Attacks happen where we work, where we learn, where we worship, where we travel, where we serve, and where we play.
What is a 'soft target'?
There is no single agreed upon definition of a soft target. However, they are commonly defined as locations that are easily accessible to large numbers of people and have limited security or protective measures. This includes venues like schools, sports venues, hotels, and shopping malls.
Active Shooter situations are top of mind when thinking of active threat. The Department of Homeland Security defines active shooter as "an individual who is engaged in killing or attempting to kill people in a confined and populated area; in most cases active shooters use firearm(s) and there is no pattern or method to their selection of victims". There have been hundreds of active shooters incidents at soft targets. Two recent events include the Pulse Nightclub shooting in 2016 and the shooting at the Route 91 Harvest Music Festival in Las Vegas in 2017.
Bombings are another example of active threats against soft targets. One well known example is the bombings at the finish line of the Boston Marathon in 2013, where three individuals were killed and dozens more were injured.
Vehicle Ramming refers to using a vehicle (often heavy trucks) to drive into a crowd of people. These attacks require no specialized training, only access to a vehicle. They may target pre-planned events such as the attack after a Bastille Day fireworks display in Nice, France in 2016. But they can occur on an ordinary day, for example, when in 2017 a pickup truck was driven down a bike path in New York City.
Attacks with edged weapons, like knives, are increasing in frequency. A recent example is the attack at the Crossroads Center shopping mall in St. Cloud, Minnesota where an assailant injured 10 people in 2016. Edged weapon incidents are often used in conjunction with other types of attacks, like vehicle ramming. This was seen in the incident at Ohio State University in 2016 where the perpetrator drove a vehicle onto the sidewalk and then began attacking passersby with a butcher knife.
Chemical attacks are not top of mind when considering attacks on soft targets. However, these attacks have been carried out on both small (the targeted attack of Sergei and Yulia Skripal in Salisbury, England in 2018) and larger scales (Sarin gas attack by the Aum Shinrikyo cult in Japan in 1995).
Preparedness Without Paranoia®
Preparedness without Paranoia® provides education and training for individuals to gain a heightened situational awareness and understanding of today's multidimensional threat environment, recognize telltale signs of an evolving threat, and become empowered to take effective action without hesitation. By replacing confusion with clarity, we mitigate the unseen costs of what has become a national crisis-immeasurable health, social, and economic consequences. The approach is non-tactical by design. It is complementary to the tactical concepts and operations employed by first responders; those brave men and women who deliberately run towards danger, not away.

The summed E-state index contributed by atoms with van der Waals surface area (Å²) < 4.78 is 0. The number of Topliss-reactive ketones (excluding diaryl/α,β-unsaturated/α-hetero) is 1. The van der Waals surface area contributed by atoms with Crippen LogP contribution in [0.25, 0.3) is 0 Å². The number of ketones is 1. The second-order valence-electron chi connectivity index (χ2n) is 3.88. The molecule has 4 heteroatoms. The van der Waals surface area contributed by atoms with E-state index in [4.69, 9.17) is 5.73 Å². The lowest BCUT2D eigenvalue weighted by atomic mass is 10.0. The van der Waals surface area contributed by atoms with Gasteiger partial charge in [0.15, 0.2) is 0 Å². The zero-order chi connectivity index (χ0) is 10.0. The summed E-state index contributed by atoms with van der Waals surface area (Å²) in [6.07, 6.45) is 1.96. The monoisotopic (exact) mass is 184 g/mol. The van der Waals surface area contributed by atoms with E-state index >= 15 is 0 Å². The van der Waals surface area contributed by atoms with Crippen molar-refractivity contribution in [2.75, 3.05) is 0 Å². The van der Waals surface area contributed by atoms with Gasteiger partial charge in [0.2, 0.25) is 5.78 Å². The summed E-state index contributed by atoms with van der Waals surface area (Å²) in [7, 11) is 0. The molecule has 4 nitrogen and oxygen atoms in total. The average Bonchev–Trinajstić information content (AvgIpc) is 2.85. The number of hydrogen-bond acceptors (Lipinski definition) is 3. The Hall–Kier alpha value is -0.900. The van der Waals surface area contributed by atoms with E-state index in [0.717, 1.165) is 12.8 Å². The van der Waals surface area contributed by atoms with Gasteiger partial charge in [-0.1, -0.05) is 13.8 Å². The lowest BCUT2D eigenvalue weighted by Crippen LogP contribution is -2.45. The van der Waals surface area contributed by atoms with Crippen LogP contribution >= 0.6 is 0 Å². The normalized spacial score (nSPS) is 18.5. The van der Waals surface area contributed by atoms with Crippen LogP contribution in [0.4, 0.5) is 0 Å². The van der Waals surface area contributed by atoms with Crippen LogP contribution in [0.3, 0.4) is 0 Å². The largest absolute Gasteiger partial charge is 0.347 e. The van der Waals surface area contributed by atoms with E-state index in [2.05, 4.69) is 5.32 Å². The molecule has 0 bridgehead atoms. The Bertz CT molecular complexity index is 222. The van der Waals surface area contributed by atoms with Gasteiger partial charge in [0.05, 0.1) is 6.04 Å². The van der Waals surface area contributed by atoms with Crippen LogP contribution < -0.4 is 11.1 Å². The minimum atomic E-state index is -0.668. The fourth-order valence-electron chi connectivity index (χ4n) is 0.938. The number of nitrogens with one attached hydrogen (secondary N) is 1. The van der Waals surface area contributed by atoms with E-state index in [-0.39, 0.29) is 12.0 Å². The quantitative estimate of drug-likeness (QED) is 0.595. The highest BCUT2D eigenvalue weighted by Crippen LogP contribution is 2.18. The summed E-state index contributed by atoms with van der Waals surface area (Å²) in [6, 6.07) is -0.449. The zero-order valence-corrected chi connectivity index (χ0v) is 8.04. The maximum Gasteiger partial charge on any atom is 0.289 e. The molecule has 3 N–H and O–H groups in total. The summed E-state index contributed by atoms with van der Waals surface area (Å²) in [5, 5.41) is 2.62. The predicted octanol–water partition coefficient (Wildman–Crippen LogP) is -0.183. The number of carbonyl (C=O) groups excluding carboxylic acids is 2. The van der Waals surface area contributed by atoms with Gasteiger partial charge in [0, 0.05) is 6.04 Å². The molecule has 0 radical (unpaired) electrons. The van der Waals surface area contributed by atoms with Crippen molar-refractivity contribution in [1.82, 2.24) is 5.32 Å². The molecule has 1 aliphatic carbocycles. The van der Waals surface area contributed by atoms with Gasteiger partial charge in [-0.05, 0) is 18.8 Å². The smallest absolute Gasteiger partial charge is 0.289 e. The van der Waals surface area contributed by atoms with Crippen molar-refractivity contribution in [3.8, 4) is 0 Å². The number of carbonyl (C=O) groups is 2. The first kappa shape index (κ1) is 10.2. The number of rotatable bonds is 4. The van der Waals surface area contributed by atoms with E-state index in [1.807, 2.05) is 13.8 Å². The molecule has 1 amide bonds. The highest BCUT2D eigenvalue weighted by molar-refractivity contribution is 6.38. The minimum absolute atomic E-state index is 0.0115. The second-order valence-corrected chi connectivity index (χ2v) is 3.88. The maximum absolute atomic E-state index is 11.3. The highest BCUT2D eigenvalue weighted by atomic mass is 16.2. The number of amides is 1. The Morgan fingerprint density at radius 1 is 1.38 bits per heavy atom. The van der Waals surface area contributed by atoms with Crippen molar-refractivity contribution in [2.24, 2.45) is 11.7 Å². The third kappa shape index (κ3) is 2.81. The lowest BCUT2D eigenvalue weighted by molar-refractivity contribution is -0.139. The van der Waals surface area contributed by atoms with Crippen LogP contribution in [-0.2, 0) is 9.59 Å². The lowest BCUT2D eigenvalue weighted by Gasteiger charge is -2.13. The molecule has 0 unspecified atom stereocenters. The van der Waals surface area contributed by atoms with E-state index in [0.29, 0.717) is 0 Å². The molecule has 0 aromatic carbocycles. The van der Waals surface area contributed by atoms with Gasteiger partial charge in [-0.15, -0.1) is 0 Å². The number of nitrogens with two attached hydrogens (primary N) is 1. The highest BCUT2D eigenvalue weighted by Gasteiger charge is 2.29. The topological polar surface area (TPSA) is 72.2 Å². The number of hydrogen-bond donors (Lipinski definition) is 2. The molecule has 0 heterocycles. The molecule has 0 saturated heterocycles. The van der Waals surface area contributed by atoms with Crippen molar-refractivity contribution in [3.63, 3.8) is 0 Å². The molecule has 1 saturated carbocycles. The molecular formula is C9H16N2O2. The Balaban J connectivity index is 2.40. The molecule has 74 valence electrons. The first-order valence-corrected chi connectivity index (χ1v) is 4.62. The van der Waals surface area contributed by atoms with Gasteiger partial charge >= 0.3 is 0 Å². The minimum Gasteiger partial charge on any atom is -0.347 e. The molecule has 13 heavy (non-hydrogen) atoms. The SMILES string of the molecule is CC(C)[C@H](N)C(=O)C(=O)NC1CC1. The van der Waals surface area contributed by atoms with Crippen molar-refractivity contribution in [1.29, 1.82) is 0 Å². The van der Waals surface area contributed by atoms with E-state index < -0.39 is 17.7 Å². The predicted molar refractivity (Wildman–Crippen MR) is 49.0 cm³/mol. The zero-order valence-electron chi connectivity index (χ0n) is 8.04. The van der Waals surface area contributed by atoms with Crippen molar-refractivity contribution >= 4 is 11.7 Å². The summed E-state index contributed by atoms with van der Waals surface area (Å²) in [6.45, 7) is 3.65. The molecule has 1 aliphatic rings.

We developed an approach that integrates education, engagement, and empowerment we call Preparedness Without Paranoia® which is applicable from the classroom to the boardroom.
Active Threat Readiness Training
This training is designed to educate individuals on the nature of threats and to help prepare them in case an ordinary day becomes extraordinary. It is broken down into four modules, based on the core Resiliency cycle. The modules are Awareness, Preparedness, Response, and Recovery.
The ability to recognize both potential threats and warning signs displayed by individuals who may commit acts of violence.
Comprehensive planning and rehearsal for threats posed by fire, natural disasters, active shooters, or other instances of violence.
A series of actions taken by organizations and individuals in response to an ongoing active threat with the intent of saving lives and ending the threat.
A range of actions after an event including medical care, changes in work environments, change in response planning, temporary relocation during restoration, and organizational and community support in the process of healing.
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